How 'butterfly princess' Alexis keeps smiling through pain caused by rare genetic disease

People with Epidermolysis Bullosa have skin that can blister or peel at the slightest touch.
People with Epidermolysis Bullosa have skin that can blister or peel at the slightest touch.  Photo: Facebook/Alexisebbaby

Little Alexis is like any other two and-a-half year old – singing, laughing and making her feelings known …on her good days.

On her bad days, she is left in debilitating pain and, despite being a little girl full of energy, she is unable to move around freely.

Alexis was born with the rare genetic disease Epidermolysis Bullosa, where even a slight touch can make her skin blister and peel. Children with EB are often called 'butterfly kids' due to the skin being as fragile as butterfly wings.

EB support organisation DEBRA Australia estimates there are 1,000 Australians with EB and 500,000 globally.

Alexis needs to be bandaged daily to protect her wounds, which for some sufferers have been likened to third degree burns. Blisters can also occur spontaneously and can form in the oesophagus and mouth, making even eating painful.

Things most parents take for granted like toys, clothes, spoons, car seats and prams could all cause her damage.

Mum Alarna Gordon said the little girl was extremely resilient and remained upbeat, despite her challenges.

Not a good start to EB wareness week 😭😭😭 #FightEB

Posted by Alexis Butterfly Princess on  Monday, October 26, 2020

"She's so energetic, always laughing and carrying on, it's fantastic because a lot of kids with EB just don't have that energy or enthusiasm because of the pain and having to have the dressings," she said.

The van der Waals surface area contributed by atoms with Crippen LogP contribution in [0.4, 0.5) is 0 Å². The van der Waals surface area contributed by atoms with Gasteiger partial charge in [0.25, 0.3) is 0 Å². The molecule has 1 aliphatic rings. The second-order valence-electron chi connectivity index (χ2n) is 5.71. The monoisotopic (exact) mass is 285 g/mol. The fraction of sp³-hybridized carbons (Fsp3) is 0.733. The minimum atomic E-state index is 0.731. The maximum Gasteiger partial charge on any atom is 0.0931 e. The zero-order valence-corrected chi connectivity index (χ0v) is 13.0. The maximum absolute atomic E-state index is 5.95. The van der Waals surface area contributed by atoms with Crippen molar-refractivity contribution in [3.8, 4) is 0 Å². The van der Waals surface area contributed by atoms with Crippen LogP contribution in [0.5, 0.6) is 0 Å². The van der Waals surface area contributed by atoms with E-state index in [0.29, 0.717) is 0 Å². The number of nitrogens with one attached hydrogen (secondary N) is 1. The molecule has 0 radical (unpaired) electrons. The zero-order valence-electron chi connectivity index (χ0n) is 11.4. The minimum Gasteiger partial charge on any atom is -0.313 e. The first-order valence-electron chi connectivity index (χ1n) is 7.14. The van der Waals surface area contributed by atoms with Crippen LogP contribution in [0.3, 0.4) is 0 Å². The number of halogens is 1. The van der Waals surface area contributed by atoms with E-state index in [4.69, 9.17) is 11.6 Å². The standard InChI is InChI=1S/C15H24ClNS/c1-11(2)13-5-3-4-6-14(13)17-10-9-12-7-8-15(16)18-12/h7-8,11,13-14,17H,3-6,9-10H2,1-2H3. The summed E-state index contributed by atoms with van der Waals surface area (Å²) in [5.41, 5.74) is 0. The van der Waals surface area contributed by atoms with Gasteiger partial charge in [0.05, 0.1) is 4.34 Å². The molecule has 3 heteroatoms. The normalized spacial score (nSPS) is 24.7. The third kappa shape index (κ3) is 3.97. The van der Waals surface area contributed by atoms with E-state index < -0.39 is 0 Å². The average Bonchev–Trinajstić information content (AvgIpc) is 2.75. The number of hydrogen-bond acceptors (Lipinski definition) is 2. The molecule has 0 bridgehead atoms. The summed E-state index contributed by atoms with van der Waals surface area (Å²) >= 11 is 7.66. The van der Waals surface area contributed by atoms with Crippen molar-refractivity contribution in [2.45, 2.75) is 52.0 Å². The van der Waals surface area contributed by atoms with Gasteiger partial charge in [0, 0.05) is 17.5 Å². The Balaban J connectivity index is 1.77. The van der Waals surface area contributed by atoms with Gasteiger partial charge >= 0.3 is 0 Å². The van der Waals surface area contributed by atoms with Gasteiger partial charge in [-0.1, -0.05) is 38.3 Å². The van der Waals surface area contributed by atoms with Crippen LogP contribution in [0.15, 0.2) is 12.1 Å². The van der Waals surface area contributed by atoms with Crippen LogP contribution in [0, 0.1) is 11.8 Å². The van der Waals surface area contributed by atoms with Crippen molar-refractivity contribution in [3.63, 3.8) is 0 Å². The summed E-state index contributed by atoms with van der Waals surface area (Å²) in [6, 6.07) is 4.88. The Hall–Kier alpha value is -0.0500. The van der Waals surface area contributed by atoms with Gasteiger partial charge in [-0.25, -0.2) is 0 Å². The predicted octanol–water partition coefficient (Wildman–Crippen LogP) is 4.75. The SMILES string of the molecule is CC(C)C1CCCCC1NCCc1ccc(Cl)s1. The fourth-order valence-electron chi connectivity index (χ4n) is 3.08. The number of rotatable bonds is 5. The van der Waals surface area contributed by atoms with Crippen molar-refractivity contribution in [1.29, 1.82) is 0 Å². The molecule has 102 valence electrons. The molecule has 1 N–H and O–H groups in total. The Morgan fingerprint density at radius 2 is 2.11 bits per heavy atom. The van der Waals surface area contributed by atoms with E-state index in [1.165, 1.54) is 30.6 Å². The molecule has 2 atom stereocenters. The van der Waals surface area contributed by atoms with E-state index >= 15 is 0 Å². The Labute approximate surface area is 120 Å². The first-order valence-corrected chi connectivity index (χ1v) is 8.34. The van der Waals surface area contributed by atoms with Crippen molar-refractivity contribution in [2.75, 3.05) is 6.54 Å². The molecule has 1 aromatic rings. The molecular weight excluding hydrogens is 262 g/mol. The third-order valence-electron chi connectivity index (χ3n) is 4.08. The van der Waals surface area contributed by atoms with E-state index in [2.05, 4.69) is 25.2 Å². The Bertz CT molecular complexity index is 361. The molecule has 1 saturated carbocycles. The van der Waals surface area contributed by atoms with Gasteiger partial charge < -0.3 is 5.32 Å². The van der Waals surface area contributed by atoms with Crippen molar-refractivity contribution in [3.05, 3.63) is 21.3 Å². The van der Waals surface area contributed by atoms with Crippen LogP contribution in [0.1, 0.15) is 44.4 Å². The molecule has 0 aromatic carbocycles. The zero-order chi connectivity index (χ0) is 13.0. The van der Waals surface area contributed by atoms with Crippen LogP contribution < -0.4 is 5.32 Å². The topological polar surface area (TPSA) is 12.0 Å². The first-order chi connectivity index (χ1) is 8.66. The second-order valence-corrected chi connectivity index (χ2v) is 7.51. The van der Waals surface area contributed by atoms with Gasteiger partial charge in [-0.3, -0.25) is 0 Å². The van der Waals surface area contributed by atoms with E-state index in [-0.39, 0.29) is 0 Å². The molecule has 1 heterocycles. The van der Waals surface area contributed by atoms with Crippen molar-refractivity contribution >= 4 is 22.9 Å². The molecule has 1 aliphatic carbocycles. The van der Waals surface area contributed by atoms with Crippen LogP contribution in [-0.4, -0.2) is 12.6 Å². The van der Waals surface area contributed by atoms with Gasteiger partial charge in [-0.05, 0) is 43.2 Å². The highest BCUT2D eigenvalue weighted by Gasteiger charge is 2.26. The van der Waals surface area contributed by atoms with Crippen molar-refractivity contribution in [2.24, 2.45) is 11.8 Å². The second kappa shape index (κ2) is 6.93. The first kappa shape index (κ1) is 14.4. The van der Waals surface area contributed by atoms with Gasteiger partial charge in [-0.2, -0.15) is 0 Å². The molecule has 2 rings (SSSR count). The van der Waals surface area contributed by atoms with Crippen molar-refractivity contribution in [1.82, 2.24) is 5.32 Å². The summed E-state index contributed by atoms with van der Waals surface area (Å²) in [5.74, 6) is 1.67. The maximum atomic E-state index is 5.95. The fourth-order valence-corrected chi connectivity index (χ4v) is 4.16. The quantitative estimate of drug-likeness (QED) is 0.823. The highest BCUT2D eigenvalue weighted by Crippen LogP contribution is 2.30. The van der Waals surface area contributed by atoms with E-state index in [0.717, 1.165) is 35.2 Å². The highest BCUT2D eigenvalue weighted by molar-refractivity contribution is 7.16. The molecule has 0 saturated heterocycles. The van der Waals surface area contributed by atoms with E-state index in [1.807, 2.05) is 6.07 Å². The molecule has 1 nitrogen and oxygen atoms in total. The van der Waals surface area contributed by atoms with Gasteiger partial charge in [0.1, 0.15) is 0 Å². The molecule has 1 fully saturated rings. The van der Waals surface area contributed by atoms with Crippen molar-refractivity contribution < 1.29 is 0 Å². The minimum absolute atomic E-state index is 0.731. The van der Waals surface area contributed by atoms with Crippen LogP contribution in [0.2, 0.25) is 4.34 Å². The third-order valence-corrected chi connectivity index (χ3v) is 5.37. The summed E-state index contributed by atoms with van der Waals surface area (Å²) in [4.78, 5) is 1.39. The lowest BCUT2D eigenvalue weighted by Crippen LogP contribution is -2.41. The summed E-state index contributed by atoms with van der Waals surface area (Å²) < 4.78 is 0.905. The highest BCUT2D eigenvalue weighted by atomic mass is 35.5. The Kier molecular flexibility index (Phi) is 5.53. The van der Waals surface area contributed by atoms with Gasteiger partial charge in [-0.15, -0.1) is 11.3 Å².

"The hardest part is the affect it has on her walking and her mobility, her independence is taken away from her for periods when she is in pain. It's quite hard for us. She can't get up and walk around and play with the toys she wants, or to give someone a cuddle."

Ms Gordon said it's also hard that Alexis is too young to understand what is happening or why.

Both Ms Gordon and her husband were unaware they were carriers of the EB. It wasn't until Alexis was born with blisters in her mouth, patches of skin missing and de-gloved feet that they first heard of EB.

After initially being told Alexis would be bedridden, a team of specialists at the Sydney Children's Hospital provided fresh hope and taught the couple how to care for their daughter. Describing her first few weeks in hospital as "a blessing and torture all in one", they watched their newborn fight through multiple infections.

When they were able to take her home, they had the help of a home nurse to help them transition to come care. They are also assisted by DEBRA Australia, who ease the burden of the cost of daily medication, dressings and bottle teats for feeding and offer emotional support.

Now adjusting to life with the condition, Ms Gordon said Alexis continues to amaze them.

"She is very resilient. She takes it on so well. She goes through life daily with a smile on her face. She still goes to daycare and has friends and plays and carries on like a normal child. She is so resilient on those days she has pain."

October 25-31 is EB Awareness Week and DEBRA Australia will raise awareness and funds to help support families access specialised care, encourage research and improve the quality of life for sufferers.

Ms Gordon hopes people will come to understand more about the condition and that it goes beyond blisters.

"People talk about their skin being fragile, but that's different to the ins and outs of what EB does to a person.  They lose more than just the skin on their body. They lose mobility, and sight at times because it can affects their eyes when you have to dress their eyes. People who have fingers web together can't write or use full motion of their hands. It's so much more than just fragile skin."